Authors: Nan Ryan
Tags: #Romance, #Historical
For my little sister
courageous, cheerful, and cherished
he lamplight reflecting in the depths of his cold black eyes, a dark man sat reading
The New York Times.
He smiled suddenly, laid the newspaper aside, and slowly lowered his long, lean legs to the floor. Rising from the overstuffed chair where he’d been lounging lazily for the past half hour, he moved, silently, across the deep custom-loomed English carpet to a highly polished mahogany drum table on the far side of the spacious room.
A lifetime of keen cautiousness made him look out the window of his eighth-floor Buckingham Hotel corner suite—first down Fifth Avenue, then up Fiftieth—before dropping the heavy velvet drapery back into place and lifting the stopper from a cut-glass decanter. The smile had disappeared and his harshly planed face was set with cold determination. Yet he felt a tingling excitement spread pleasantly through his tall frame as he poured himself a bourbon, downed it in one easy swallow, then poured another.
He returned to the chair, picked up the newspaper, and read, one more time, the society page article beneath a rotogravure picture of an extraordinarily pretty young woman.
Chicago’s “Golden Girl,” Martay Kidd, the beautiful, blond Miss, educated at Manhattan’s exclusive ladies’ academy, Miss Bryan’s, on Park Avenue, whose shining presence has brightened many a New York social gathering, plans to “rough it” this summer in Denver, Colorado. The heiress to a vast gold-mining fortune, Miss Kidd is the only child of Brigadier General William J. Kidd. From his post at Colorado’s Fort Collins, the general says he’s eagerly awaiting his daughter’s early June arrival. The emerald-eyed beauty is to be the houseguest of Colonel and Mrs. Dolph Emerson, one of Denver’s first families and old friends to the general.
Again the dark man lowered the paper, a near-Satanic smile curving his full lips, and neatly tore the photograph from the paper, placing it inside the breast pocket of his fine white silk shirt. Then, summoning a hotel steward, he issued orders in a low, soft voice.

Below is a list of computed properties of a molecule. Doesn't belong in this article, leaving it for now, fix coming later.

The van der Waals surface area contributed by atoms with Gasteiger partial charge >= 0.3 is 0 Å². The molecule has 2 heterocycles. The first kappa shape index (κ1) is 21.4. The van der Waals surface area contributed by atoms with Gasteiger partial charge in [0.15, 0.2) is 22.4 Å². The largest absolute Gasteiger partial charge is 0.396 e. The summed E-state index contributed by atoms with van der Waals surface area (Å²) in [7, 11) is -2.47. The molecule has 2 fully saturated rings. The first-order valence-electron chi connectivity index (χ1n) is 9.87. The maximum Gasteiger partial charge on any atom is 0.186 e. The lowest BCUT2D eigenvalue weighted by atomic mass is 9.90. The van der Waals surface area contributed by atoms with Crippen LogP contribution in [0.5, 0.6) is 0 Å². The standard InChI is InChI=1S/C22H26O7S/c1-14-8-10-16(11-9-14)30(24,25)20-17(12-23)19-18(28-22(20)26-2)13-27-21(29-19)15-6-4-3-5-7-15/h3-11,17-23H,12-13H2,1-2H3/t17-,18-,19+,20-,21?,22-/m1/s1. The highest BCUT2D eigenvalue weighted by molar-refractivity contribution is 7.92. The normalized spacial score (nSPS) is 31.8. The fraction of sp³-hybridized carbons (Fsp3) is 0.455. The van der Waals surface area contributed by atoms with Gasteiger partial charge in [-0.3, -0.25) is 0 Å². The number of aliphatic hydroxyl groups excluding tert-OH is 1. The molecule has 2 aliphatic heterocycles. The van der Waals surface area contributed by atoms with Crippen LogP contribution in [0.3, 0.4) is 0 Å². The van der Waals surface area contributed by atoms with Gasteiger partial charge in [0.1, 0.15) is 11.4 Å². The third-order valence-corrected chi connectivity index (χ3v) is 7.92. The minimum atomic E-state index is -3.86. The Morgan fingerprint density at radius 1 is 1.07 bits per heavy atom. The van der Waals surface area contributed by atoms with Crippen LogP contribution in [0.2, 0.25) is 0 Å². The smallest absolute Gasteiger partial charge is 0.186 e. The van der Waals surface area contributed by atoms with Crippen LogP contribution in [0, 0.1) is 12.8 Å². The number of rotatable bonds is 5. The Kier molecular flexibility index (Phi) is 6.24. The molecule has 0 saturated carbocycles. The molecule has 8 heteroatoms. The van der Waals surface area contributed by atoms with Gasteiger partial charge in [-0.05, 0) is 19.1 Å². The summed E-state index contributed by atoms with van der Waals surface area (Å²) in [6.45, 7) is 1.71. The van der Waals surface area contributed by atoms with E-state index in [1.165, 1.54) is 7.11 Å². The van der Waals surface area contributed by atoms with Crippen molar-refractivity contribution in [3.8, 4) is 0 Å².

“Book a berth for me on this evening’s midnight train to Denver. Have my things packed within the hour. Make certain a cab is here for me by no later than a half hour before departure time.” He paused, then added, “and send a wire to Mr. Drew Kelley, 1201 Broadway, Denver, Colorado, informing him of my June 8th arrival.”
The uniformed steward shook his graying head in puzzlement. “Suh, didn’t you just arrive this afternoon from Boston? We thought you were going to stay here with us for a week.”
The dark man drew some bills from his pocket and pressed them into the steward’s palm. He said, “Wish I could, but something’s come up. I have no choice. I must leave.”
“I sure hate that. Yes, suh, I sure do,” said the hotel steward, and reluctantly allowed himself to be ushered out of the room.
Pacing restlessly back and forth, hands shoved deep into the pockets of his tight black trousers, the dark man paused and drew out the small photograph he’d torn from the newspaper.
It was the girl’s eyes he studied. They seemed all too familiar, though he’d never met her.
His own black eyes narrowed as his long dark fingers reflexively closed tightly around the photograph, crushing it cruelly in the palm of his hand.
Martay Kidd’s brilliant emerald eyes were shining as she dressed for her last evening in Chicago. Though she’d charmingly told all her friends not to make a fuss over her leaving, she was not surprised, nor displeased, that several had chosen to ignore her requests and had thrown lavish parties in her honor.
Tonight was to be the last one. A wine supper at the Lake Shore mansion of wealthy steel baron Farrell T. Youngblood, Sr. Farrell T. Youngblood, Sr., and his wife, Laura, were presently out of the country, touring Europe, but their twenty-two-year-old son, Farrell T. Youngblood, Jr., was in residence, and very much enjoying having the run of the house.
A classically handsome man with light sandy hair, strikingly blue eyes, an aristocratic nose, and boyish dimples, Farrell Jr. had diligently tried to persuade Martay to give up her foolish notion of spending the summer in Denver. He was, he told her, falling hopelessly in love with her, and if he could, he would forbid her to go.
That’s when Martay had decided for certain that she would go. She was fond of Farrell. After all, he was quite worldly and very handsome and great fun. Or had been until she’d allowed him to kiss her a few times and he had immediately started talking of marriage. That had chilled the relationship. He couldn’t seem to understand that she meant it when she said she had no interest in marriage.
“Please believe me, Farrell,” she had told him only the night before, “I enjoy your company and I consider you one of my best friends, but I have no intention of marrying.” When his face fell and a hurt expression came into his blue eyes, she hurried on, “It isn’t you, it’s me. I value my freedom and I plan to keep it for a long, long time.”
“What nonsense,” said Farrell. “You can have all the freedom you want with me. I’m not the jealous kind.” His brows lifted accusingly. “If I were, we’d have been at odds long before now.”